In 2013, astronomers detected phosphorus in Cassiopeia A, which confirmed that this element is produced in supernovae through supernova nucleosynthesis. The phosphorus-to-iron ratio in material from the supernova remnant could be up to 100 times higher than in the Milky Way in general.
Cassiopeia A: First Light
Cas A is the remnant of a star that exploded about 300 years ago. The X-ray image shows an expanding shell of hot gas produced by the explosion. This gaseous shell is about 10 light-years in diameter and has a temperature of about 50 million degrees.
Category: Supernovas & Supernova Remnants
Coordinates (J2000): RA 23h 23m 26s | Dec +58° 8´ 53.4"
Observation Dates: August 19, 1999
Observation Time: 1 hour
Obs. IDs: 214
Color Code: Intensity
Also Known As: Cas A
Distance Estimate: 11,000 light-years
Release Date: August 26, 1999
Cassiopeia A: Chandra Maps Vital Elements in Supernovas
Chandra X-ray image of the supernovas remnant Cassiopeia A (Cas A). The red, green, and blue regions in this Chandra X-ray image of the supernovas remnant Cassiopeia A show where the intensity of low, medium, and high-energy X-rays, respectively, is greatest. The red material on the left outer edge is enriched in iron, whereas the bright greenish-white region on the lower left is enriched in silicon and sulfur. In the blue region on the right edge, low and medium energy X-rays have been filtered out by a cloud of dust and gas in the remnant.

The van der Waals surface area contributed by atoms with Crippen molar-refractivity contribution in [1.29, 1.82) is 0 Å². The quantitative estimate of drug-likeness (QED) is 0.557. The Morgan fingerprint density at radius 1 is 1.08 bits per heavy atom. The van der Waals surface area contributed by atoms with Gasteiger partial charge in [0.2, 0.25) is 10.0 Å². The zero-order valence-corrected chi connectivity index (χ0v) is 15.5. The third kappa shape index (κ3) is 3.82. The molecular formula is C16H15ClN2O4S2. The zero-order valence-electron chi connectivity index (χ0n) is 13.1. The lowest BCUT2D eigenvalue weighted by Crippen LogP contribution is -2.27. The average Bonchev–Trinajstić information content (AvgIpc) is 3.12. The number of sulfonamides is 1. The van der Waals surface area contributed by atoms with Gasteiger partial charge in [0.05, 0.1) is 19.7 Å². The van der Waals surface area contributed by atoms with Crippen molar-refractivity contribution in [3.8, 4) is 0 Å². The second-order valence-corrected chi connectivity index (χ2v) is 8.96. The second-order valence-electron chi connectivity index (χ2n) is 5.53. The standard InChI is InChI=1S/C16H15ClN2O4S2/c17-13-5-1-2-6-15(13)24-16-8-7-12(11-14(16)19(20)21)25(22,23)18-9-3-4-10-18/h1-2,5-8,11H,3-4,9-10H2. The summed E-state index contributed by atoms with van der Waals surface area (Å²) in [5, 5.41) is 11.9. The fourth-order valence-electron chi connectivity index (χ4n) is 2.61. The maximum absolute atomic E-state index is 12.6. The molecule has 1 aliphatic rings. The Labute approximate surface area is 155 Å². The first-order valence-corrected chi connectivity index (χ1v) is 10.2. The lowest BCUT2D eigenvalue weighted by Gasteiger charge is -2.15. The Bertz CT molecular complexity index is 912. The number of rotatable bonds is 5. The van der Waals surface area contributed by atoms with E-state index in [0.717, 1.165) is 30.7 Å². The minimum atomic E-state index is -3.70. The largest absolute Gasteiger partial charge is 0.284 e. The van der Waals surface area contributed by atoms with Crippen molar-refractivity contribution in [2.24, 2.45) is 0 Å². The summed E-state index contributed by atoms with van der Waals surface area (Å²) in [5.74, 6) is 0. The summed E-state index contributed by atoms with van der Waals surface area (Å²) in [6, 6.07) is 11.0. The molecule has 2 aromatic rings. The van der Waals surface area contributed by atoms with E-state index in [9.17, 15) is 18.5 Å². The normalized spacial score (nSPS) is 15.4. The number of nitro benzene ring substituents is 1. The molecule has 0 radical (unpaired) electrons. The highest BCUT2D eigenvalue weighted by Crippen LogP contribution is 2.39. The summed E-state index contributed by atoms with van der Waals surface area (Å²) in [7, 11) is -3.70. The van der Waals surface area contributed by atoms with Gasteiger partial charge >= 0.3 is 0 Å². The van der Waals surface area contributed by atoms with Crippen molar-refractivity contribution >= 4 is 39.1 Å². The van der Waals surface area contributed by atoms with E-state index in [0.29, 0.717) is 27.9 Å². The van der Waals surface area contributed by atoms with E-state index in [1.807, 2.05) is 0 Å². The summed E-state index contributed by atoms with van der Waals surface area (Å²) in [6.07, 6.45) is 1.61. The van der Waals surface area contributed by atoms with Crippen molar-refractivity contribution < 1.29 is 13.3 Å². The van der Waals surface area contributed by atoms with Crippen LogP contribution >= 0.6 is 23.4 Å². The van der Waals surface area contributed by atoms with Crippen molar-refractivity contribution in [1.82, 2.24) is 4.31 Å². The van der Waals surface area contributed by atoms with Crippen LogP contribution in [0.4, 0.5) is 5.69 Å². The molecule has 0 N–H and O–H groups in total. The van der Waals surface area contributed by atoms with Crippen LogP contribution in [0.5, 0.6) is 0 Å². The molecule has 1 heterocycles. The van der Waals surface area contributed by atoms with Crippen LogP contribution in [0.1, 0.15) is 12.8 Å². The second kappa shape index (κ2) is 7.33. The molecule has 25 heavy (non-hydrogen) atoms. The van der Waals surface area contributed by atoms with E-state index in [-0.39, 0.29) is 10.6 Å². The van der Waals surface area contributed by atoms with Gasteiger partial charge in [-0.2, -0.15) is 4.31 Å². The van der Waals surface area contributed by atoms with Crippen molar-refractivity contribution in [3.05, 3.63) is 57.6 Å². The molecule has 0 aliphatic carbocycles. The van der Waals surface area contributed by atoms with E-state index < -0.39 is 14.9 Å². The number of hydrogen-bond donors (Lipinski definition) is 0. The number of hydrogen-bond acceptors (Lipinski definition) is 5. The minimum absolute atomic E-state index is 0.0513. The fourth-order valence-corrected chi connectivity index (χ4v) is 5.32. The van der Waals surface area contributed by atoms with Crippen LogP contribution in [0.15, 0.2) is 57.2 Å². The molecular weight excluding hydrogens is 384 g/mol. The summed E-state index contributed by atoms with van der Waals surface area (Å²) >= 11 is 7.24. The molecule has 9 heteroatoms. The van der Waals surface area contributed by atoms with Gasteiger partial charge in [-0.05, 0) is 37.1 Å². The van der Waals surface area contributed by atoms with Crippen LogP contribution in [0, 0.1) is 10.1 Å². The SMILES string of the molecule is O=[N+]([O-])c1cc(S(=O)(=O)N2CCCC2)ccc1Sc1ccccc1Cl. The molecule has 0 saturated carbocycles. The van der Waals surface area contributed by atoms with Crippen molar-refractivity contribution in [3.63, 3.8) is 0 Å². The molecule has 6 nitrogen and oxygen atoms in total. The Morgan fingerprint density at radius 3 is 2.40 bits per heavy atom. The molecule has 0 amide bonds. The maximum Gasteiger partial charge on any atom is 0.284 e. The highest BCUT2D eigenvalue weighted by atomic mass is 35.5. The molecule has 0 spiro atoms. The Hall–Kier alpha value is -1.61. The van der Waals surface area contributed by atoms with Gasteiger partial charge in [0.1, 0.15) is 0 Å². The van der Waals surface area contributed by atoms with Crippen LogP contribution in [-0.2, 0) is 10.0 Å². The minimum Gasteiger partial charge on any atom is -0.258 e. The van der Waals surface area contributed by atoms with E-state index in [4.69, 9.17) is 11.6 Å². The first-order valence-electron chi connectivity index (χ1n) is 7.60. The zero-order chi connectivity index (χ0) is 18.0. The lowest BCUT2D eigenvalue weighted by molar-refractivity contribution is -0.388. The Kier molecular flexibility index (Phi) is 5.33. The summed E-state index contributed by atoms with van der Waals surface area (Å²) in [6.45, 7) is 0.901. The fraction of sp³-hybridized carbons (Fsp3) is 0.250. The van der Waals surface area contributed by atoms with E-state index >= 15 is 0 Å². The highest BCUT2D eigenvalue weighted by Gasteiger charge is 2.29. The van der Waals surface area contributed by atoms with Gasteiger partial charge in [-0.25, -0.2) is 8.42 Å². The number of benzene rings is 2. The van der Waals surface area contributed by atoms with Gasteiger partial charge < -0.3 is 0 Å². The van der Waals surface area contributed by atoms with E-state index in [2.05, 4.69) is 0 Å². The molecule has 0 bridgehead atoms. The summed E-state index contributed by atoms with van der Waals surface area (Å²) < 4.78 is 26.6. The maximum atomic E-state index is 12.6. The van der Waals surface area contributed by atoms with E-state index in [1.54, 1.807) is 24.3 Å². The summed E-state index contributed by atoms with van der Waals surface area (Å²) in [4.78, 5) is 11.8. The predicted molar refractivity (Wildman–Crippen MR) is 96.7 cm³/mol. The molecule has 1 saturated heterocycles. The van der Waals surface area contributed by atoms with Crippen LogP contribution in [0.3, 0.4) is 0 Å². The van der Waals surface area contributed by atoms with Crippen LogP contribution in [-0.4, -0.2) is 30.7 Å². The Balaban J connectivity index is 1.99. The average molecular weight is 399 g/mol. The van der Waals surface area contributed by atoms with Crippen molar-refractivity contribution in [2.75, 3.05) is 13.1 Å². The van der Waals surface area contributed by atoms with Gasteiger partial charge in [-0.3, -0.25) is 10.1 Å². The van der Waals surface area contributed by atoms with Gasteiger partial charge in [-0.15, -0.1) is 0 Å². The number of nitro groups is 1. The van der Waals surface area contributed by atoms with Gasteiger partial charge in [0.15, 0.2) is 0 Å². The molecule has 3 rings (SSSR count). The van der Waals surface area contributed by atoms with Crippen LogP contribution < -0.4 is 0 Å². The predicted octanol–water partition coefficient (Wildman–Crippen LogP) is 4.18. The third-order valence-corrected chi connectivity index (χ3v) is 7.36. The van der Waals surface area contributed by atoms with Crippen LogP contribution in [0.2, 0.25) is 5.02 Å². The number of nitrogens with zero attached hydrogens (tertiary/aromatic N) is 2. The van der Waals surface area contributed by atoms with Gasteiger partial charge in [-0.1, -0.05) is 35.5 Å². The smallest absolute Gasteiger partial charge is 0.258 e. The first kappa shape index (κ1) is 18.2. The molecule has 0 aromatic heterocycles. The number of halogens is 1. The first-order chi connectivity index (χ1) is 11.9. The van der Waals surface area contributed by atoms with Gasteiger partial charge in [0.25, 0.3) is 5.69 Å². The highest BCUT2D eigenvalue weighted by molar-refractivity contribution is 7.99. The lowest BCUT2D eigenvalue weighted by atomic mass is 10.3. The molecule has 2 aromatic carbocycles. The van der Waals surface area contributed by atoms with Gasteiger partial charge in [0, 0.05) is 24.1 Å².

Observation Dates: August 19, 1999
Observation Time: 2 hours
Color Code: Intensity: Blue=high-energy; Green=medium energy; Red=low energy
Release Date: December 21, 1999
Cassiopeia A: Elemental Image Of Exploded Star
A new 14 hour Chandra observation of the supernova remnant Cassiopeia A has given the best map yet of heavy elements ejected in a supernova explosion. Upper left: Broadband X-ray image of Cassiopeia A (Cas A) Upper right: Image made by X-rays from silicon ions. Lower left: Image made by X-rays from calcium ions. Lower right: Image made by X-rays from iron ions. All images are 8.5 arc minutes on a side (corresponding to 28.2 light-years at a distance of 11,000 light-years).
These images are designed to show the distribution of some of the elements ejected in the explosion that produced Cas A. The elements are part of a gas that has a temperature of about 50 million degrees Celsius. The colors represent the intensity of X-rays, with yellow the most intense, then red, purple, and green.
The broadband image, which shows all the X rays detected from Cas A, is more symmetric than the others. This could be due to the presence of X-rays from synchrotron radiation by extremely high-energy particles spiraling in the magnetic field of the remnant, or to shock waves traveling through material puffed off thousands of years before the supernova.
The silicon image shows a bright, broad jet breaking out of the upper left side of the remnant, and faint streamers in an opposite direction. This jet could be due to an asymmetry in the explosion.